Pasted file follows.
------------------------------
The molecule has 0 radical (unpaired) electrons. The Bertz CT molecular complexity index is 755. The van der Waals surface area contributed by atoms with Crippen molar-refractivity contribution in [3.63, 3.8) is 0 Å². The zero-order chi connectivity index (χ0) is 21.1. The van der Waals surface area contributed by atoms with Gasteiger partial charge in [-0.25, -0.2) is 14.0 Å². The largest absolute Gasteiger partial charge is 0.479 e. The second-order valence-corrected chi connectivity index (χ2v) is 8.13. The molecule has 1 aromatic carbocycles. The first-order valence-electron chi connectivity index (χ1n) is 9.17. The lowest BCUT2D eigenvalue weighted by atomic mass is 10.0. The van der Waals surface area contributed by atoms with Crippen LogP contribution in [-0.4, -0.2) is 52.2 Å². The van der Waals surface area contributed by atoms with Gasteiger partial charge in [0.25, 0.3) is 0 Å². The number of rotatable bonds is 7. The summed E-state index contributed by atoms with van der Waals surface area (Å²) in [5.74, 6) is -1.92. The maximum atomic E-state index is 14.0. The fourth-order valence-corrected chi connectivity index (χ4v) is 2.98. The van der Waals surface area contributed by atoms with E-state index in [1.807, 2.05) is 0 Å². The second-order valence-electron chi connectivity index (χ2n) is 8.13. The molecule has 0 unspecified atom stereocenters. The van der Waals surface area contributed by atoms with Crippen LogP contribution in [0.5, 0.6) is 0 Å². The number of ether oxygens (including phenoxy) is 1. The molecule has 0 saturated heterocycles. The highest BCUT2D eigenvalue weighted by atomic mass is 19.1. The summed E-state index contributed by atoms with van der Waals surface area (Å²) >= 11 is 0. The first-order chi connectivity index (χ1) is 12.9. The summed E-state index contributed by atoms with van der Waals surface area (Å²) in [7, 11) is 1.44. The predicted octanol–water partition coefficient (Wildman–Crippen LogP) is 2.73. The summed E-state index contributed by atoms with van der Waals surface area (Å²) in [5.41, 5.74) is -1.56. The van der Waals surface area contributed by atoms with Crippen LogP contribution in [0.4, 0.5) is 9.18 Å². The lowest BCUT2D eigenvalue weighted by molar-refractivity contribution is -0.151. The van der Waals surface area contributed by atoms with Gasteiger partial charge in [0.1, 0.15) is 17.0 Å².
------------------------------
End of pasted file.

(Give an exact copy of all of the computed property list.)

The molecule has 0 radical (unpaired) electrons. The Bertz CT molecular complexity index is 755. The van der Waals surface area contributed by atoms with Crippen molar-refractivity contribution in [3.63, 3.8) is 0 Å². The zero-order chi connectivity index (χ0) is 21.1. The van der Waals surface area contributed by atoms with Gasteiger partial charge in [-0.25, -0.2) is 14.0 Å². The largest absolute Gasteiger partial charge is 0.479 e. The second-order valence-corrected chi connectivity index (χ2v) is 8.13. The molecule has 1 aromatic carbocycles. The first-order valence-electron chi connectivity index (χ1n) is 9.17. The lowest BCUT2D eigenvalue weighted by atomic mass is 10.0. The van der Waals surface area contributed by atoms with Crippen LogP contribution in [-0.4, -0.2) is 52.2 Å². The van der Waals surface area contributed by atoms with Gasteiger partial charge in [0.25, 0.3) is 0 Å². The number of rotatable bonds is 7. The summed E-state index contributed by atoms with van der Waals surface area (Å²) in [5.74, 6) is -1.92. The maximum atomic E-state index is 14.0. The fourth-order valence-corrected chi connectivity index (χ4v) is 2.98. The van der Waals surface area contributed by atoms with E-state index in [1.807, 2.05) is 0 Å². The second-order valence-electron chi connectivity index (χ2n) is 8.13. The molecule has 0 unspecified atom stereocenters. The van der Waals surface area contributed by atoms with Crippen LogP contribution in [0.5, 0.6) is 0 Å². The number of ether oxygens (including phenoxy) is 1. The molecule has 0 saturated heterocycles. The highest BCUT2D eigenvalue weighted by atomic mass is 19.1. The summed E-state index contributed by atoms with van der Waals surface area (Å²) >= 11 is 0. The first-order chi connectivity index (χ1) is 12.9. The summed E-state index contributed by atoms with van der Waals surface area (Å²) in [7, 11) is 1.44. The predicted octanol–water partition coefficient (Wildman–Crippen LogP) is 2.73. The summed E-state index contributed by atoms with van der Waals surface area (Å²) in [5.41, 5.74) is -1.56. The van der Waals surface area contributed by atoms with Crippen LogP contribution in [0.4, 0.5) is 9.18 Å². The lowest BCUT2D eigenvalue weighted by molar-refractivity contribution is -0.151. The van der Waals surface area contributed by atoms with Gasteiger partial charge in [0.1, 0.15) is 17.0 Å².